Navratri is an auspicious time when the nine forms of Goddess Durga are worshipped with great reverence by devotees across the world. However, did you know that the cult of Shakti might be much older than the Hindu religion? Here we share an excerpt from the new book ‘Mata Vaishno Devi: The Bhakti of Shakti’ which explains this idea in greater detail. As the title suggests, the book not only explores the myths and legends related to Mata Vaishno Devi temple and Goddess Durga, but also acts as a complete guide to the holy place.
Exploring the Ancient History of Shakti Worship
The roots of Shakti worship date back millennia
The history of the cult of Shakti is as old, if not older, than Hinduism. While the origins are not clear, it has been reported that the worship of Shakti or Mahadevi has been going on in the subcontinent for the last 8,000 years.
The Cult of Shakti: A Pre-Hindu Tradition
Shakti worship predates the advent of Hinduism
Thus, the cult of Shakti is, in some ways, the original religion of India and was primarily practised by the tribals inhabiting the subcontinent prior to the arrival of farmers. Once the first farmers in India arrived in Mehrgarh, which was one of the earliest sites of occupation of the Indus Valley Civilization, this school of thought and tradition was adopted by them. It was adopted by subsequent settlements in the following centuries. There is evidence of worship of the feminine and the early beginnings of a cult of Shakti present throughout the territory covered by the Indus Valley Civilization. The Indus Valley period is also the first time that the presence of other sacred symbols, such as the yoni, started and spread throughout the subcontinent.
Shakti Worship Across Ages
The enduring legacy of Devi and Shakti
After the fall of the Indus Valley Civilization, the worship of Devi and Shakti continued even with the arrival of the Vedic Age. The Vedic Age brought about a new pantheon of gods, and in this pantheon, the devis belonging to the Cult of Shakti found their place. This was the period when Shaktism became codified, as the Vedic Age also brought with it writing and texts that were written to formulate rituals and ceremonies. The most important of the female deities mentioned in the Vedas is Ushas. A number of hymns in the Vedas are dedicated exclusively to her. The three Divine Mothers mentioned in the Rig Veda who birthed the Vedic gods are Aditi, Prithvi and Saraswati. Prithvi continued to exist in later Hinduism as Bhudevi (goddess of the earth).
The All-Encompassing Devi
Devi as the embodiment of all
The historically recurring theme of the Devi being all-encompassing arises for the first time in such declarations as this one in the first book of the Rig Veda: ‘Aditi is the sky, Aditi is the air, Aditi is all gods… Aditi is the mother, the father and the son. Aditi is whatever shall be born.’
Goddesses in Vedic Texts
Goddesses like Vac and Shri in Vedic hymns
Also significant is the appearance of two of Hinduism’s most widely known and beloved goddesses in the famous hymn from the Rig Veda: Vac, identified with the present-day Saraswati; and Shri, better known today as Lakshmi. In the hymn, still recited by thousands of Hindus each day, the goddess unambiguously declares:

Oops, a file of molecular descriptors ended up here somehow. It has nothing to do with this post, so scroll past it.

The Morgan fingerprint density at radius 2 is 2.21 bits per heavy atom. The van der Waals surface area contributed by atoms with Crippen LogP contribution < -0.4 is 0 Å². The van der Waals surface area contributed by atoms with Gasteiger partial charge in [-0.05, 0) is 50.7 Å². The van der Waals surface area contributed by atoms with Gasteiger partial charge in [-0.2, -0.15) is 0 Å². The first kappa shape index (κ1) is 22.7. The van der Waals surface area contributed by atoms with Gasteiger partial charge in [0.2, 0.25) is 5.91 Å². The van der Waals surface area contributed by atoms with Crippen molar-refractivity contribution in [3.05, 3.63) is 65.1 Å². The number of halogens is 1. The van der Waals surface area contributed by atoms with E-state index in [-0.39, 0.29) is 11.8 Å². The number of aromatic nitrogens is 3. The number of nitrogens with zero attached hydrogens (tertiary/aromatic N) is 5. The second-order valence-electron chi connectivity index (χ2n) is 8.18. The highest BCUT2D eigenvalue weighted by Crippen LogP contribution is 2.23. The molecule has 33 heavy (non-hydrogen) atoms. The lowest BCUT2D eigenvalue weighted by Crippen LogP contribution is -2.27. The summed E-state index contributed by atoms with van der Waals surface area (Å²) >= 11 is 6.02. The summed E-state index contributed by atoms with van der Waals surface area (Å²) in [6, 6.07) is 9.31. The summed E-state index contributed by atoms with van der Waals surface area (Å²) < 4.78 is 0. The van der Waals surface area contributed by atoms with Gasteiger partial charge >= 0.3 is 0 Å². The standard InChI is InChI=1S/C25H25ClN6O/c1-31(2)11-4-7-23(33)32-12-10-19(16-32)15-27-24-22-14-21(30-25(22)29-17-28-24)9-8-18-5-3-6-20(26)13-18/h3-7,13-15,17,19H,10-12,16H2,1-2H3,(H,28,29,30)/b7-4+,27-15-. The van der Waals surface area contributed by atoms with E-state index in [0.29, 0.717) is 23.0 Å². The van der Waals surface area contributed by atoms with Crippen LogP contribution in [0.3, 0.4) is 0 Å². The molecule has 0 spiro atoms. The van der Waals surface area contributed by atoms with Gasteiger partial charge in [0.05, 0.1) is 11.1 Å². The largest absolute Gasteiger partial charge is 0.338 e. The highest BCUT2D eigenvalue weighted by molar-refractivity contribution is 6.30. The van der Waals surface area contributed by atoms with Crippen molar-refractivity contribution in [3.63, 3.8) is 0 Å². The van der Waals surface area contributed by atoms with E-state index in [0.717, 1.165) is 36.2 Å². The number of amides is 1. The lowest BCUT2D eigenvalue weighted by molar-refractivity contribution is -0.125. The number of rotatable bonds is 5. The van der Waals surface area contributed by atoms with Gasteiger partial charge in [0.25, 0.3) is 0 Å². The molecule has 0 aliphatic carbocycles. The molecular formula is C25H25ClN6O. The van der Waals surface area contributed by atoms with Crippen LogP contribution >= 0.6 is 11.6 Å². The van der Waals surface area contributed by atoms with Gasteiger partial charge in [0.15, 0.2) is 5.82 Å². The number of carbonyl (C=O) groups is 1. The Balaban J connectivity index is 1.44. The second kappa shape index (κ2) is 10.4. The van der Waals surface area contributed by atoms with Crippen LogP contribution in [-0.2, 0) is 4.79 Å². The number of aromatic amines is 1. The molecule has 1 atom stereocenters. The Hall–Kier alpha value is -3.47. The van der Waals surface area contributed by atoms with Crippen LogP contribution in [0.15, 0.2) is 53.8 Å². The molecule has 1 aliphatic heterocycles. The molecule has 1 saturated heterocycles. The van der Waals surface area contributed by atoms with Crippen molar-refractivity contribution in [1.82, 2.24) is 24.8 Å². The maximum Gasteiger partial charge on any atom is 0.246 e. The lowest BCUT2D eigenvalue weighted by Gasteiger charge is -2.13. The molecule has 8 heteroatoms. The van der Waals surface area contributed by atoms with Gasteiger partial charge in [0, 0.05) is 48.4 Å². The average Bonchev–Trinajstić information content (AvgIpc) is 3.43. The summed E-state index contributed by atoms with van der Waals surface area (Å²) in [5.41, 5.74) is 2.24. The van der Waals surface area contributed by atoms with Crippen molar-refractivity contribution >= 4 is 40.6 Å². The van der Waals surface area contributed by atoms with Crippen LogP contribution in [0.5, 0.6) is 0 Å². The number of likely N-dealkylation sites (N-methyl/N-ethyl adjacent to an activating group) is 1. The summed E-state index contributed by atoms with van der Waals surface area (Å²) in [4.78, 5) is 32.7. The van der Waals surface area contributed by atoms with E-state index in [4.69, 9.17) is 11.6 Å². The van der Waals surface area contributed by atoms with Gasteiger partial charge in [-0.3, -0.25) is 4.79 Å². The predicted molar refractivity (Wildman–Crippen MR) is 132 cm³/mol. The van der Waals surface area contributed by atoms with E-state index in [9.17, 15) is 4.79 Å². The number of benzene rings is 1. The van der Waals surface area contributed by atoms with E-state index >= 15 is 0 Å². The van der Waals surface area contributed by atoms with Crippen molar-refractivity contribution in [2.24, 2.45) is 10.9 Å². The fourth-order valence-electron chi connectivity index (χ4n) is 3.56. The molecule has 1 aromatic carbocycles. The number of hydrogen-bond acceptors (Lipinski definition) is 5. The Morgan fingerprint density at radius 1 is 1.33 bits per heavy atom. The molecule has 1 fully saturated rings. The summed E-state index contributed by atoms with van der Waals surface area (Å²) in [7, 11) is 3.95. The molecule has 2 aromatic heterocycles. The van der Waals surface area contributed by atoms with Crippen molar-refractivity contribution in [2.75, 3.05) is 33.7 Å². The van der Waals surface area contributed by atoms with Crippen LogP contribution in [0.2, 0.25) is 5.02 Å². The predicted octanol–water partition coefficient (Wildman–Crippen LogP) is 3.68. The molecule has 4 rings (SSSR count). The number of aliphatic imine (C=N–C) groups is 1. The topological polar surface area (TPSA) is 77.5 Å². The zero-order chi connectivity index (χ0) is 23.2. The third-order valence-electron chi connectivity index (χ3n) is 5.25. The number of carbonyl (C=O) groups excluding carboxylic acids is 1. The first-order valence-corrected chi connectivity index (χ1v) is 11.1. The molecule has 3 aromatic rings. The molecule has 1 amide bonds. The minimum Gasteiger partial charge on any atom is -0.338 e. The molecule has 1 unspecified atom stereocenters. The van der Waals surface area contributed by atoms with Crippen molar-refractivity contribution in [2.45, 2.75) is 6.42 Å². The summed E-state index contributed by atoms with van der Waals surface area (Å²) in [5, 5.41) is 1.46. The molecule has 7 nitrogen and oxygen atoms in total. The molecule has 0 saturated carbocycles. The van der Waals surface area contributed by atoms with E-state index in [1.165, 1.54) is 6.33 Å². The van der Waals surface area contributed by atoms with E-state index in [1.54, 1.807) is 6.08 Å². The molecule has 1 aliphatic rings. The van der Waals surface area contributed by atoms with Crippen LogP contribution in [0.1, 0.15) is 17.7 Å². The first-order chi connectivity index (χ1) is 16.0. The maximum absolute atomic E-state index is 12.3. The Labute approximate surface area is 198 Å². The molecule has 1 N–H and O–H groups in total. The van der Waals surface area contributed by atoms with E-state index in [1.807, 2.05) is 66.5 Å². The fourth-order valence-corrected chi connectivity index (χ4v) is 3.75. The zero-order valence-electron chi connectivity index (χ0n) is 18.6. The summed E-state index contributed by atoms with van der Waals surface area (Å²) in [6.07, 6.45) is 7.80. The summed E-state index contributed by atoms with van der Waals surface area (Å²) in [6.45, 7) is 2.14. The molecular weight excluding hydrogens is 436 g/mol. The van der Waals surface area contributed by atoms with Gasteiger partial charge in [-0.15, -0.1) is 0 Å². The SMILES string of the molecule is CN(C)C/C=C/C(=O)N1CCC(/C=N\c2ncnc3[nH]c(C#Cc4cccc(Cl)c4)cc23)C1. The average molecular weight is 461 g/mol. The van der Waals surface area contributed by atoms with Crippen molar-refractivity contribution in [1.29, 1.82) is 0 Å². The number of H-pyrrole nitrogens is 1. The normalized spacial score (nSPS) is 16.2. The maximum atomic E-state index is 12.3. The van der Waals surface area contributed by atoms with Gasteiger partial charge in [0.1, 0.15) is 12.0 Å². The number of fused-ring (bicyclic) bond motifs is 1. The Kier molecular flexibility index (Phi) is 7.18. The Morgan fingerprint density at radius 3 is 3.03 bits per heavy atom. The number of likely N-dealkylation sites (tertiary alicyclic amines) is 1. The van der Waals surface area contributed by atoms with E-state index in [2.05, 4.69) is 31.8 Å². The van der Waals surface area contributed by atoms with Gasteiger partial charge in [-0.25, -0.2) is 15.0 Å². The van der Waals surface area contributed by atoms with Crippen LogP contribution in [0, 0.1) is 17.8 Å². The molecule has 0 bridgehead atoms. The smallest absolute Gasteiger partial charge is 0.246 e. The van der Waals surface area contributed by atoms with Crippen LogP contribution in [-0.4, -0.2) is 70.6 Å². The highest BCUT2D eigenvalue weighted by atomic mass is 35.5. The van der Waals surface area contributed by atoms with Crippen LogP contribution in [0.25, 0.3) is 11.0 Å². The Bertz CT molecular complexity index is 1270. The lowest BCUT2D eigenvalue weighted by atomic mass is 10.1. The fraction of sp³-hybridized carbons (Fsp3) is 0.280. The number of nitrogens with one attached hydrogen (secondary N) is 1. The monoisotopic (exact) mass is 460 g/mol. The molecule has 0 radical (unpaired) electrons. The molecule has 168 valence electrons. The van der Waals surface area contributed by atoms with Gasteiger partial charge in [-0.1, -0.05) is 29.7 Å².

“I am the Sovereign Queen; the treasury of all treasures; the chief of all objects of worship; whose all-pervading Self manifests all gods and goddesses; whose birthplace is in the midst of the causal waters; who in breathing forth gives birth to all created worlds, and yet extends beyond them, so vast am I in greatness.” (Mandala X)
Shakti in the Kena Upanishad
Early tales of Devi as shakti
The great Kena Upanishad (c. 750–500 BCE) tells an early tale in which the Devi appears as shakti, or essential power, of the supreme brahman. It begins with the Vedic trinity of Agni, Vayu, and Indra boasting and posturing in the flush of a recent victory over a demon hoard, until they suddenly find themselves bereft of divine power in the presence of a mysterious yaksha or forest spirit. When Indra tries to approach and question the yaksha, it disappears, replaced by the Devi in the form of a well-adorned yakshini:
“It was Uma, the daughter of Himavat. Indra said to her, ‘Who was that yaksha?’ She replied, ‘It is brahman. It is only through the victory of brahman that you have thus become great.’ After that, Indra and the devas realized the Truth … having known brahman through such direct experience.” (Kena Upanishad III)
The Enduring Legacy of Shakti Worship
Shakti worship’s continuity and significance
Therefore, Shakti is present throughout most of the foundational texts of Vedic Hinduism as well as in other literary creations of the late Vedic period. While there is no presence of a Shakti Devi in the Ramayana, she is mentioned prominently in the Mahabharata in the form of Durga, with her residence in the Vindhyas, reiterating that the cult of Shakti first existed among the tribal groups of India.
The Coexistence of Male and Female Deities in India
The harmonious balance of male and female deities
In time and with the rise of violence-prone and patriarchal societies, the female deities have been replaced by male deities across the world. But in India, this did not change much. Male gods in India have always existed alongside female deities, and even though they have acquired more prominence lately, our female goddesses have not been ignored as a result of this. They continue to be honoured and respected on their own merit and as graceful consorts of male deities— Parvati as Shiva’s consort, Lakshmi as Vishnu’s and Saraswati as Brahma’s. Additionally, powerful goddesses like Durga and Kali have largely kept their independent status; they are revered and popular even today.